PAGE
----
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A public mention or listing of the name of a person or thing, especially in acknowledgement or for publicity purposes.
- ‘The Greens got a namecheck, but other doors looked open.’
- ‘The fact that I focused on soaring house prices, vibrant nightlife, and beacon primary schools ensured that I didn't earn one quote or namecheck in the next day's papers.’
- ‘If your question is picked, you win a signed poster from the girls themselves and a namecheck on the CD!’
- ‘And thanks for the namecheck and everything on that fortnight dating theory, but I never said that.’
- ‘So does the faded Hollywood actor know about his namecheck?’
- ‘If you know me and you want a namecheck too, just send me five crisp £10 notes in a sealed envelope and I'll do the rest.’
- ‘Oh - and if you hear anything you think I might like, I would love if you gave me a heads up, either through the gift of mp3 or simply a namecheck.’
- ‘Wonder when that last got a namecheck in the paper?’
- ‘While we're in the Philly area, it keeps occurring to me that he seems to get a lot of namechecks yet I've never investigated his music.’
- ‘The first namecheck in pop, surely, for the rival Yorkshire town.’
- ‘If you want to win a flippant and pointless namecheck in my blog please tell me: what is this building pictured below?’
- ‘I'm off to turn on Radio 4 and listen out for a namecheck.’
- ‘Of course, on the other hand, we might get bored and drop the whole contest, but we'll give a namecheck and plug to all the entries.’
Publicly mention or list the name of.‘he namechecks a legion of producers and DJs’
- ‘I don't think I'm being unfair to her majesty when I say this isn't a language I'd expect her to understand, still less namecheck as a national boon.’
- ‘One story is namechecked outright, and the show is used as shorthand for ‘strange events are happening’ a few times.’
- ‘‘In the 1960s everything that was coming out of the UK was considered as cool,’ he says, namechecking the first wave of Cool Britannia.’
- ‘There's an uncomfortable encounter in Mile End Park on page 86, a flat in the Roman Road on page 247 - in fact the book namechecks half the places I've featured in the last month.’
- ‘He namechecked Petrov and could be seen before the game in a long discussion with the Bulgarian.’
- ‘But then I did just namecheck Coe which negates that thought.’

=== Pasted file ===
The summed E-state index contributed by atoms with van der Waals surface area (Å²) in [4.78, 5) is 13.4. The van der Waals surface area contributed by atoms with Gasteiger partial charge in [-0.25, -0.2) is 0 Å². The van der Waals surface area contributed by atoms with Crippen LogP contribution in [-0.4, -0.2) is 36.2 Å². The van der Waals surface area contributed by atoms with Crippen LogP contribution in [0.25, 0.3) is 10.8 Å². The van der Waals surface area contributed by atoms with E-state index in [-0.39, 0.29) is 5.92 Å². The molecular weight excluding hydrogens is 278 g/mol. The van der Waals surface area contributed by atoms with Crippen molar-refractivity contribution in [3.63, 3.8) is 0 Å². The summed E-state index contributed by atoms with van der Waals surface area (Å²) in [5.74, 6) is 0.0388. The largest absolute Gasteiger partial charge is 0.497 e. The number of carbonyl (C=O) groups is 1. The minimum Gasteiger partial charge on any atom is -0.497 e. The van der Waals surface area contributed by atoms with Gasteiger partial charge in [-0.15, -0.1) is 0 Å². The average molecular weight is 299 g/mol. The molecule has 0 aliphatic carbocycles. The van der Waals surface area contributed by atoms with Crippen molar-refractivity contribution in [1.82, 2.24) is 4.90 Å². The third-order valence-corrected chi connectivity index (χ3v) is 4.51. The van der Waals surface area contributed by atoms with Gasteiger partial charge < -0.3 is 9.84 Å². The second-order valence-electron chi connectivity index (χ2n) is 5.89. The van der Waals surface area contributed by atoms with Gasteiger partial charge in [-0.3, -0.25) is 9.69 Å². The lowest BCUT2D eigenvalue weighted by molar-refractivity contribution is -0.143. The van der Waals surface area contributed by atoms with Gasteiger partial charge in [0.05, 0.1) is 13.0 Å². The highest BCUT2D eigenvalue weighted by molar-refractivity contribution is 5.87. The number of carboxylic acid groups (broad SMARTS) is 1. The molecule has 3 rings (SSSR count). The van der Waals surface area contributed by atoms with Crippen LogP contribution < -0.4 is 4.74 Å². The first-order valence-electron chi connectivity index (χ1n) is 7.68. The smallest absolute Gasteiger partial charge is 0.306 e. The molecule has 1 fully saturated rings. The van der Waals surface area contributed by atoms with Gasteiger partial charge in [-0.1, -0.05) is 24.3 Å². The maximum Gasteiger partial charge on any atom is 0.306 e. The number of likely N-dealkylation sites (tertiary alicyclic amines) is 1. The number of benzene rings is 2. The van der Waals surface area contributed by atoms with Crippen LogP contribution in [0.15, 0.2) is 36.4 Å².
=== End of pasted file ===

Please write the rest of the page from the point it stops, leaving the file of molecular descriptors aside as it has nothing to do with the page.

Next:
- ‘He has pretensions to be a serious novelist but mostly confines himself to namechecking Nineteen Eighty-Four and Darkness At Noon.’
- ‘When they began researching the project, they discovered that of all British cities, only London was namechecked more frequently in song titles than Belfast.’
- ‘We might suppose that since the current minister now namechecks sport first with culture as the afterthought in his portfolio, that the new billing reflects his own priorities.’
- ‘Anyone who was anyone was namechecked in it, which may account for my absence.’
- ‘We could namecheck all day long if we wanted, but that would be missing the point.’
- ‘He tells little of his Jewish childhood, and once based in New York prefers namechecking the books he read to the women he befriended.’
- ‘California, Tampa, Cuba are all namechecked, with the bus stop and the Greyhound imagined as gateways of escape.’
- ‘Sunday I was married to the lovely Emily, whom I occasionally namecheck in these entries and who is wonderful beyond words.’
- ‘He gets to namecheck an icon and wear his obscure cool like a sew-on badge.’
- ‘Funk songs used to pay homage to those who had died, but now it is fashionable to namecheck those still alive.’
- ‘By contrast, the people he namechecks are far more flexible actors.’
- ‘Eminem does more of the same as he kills people, swears, and namechecks celebrities.’
- ‘He was namechecking Russian writers in song lyrics.’
- ‘This is the operation he will later replicate at home, without crediting or namechecking its inventors.’
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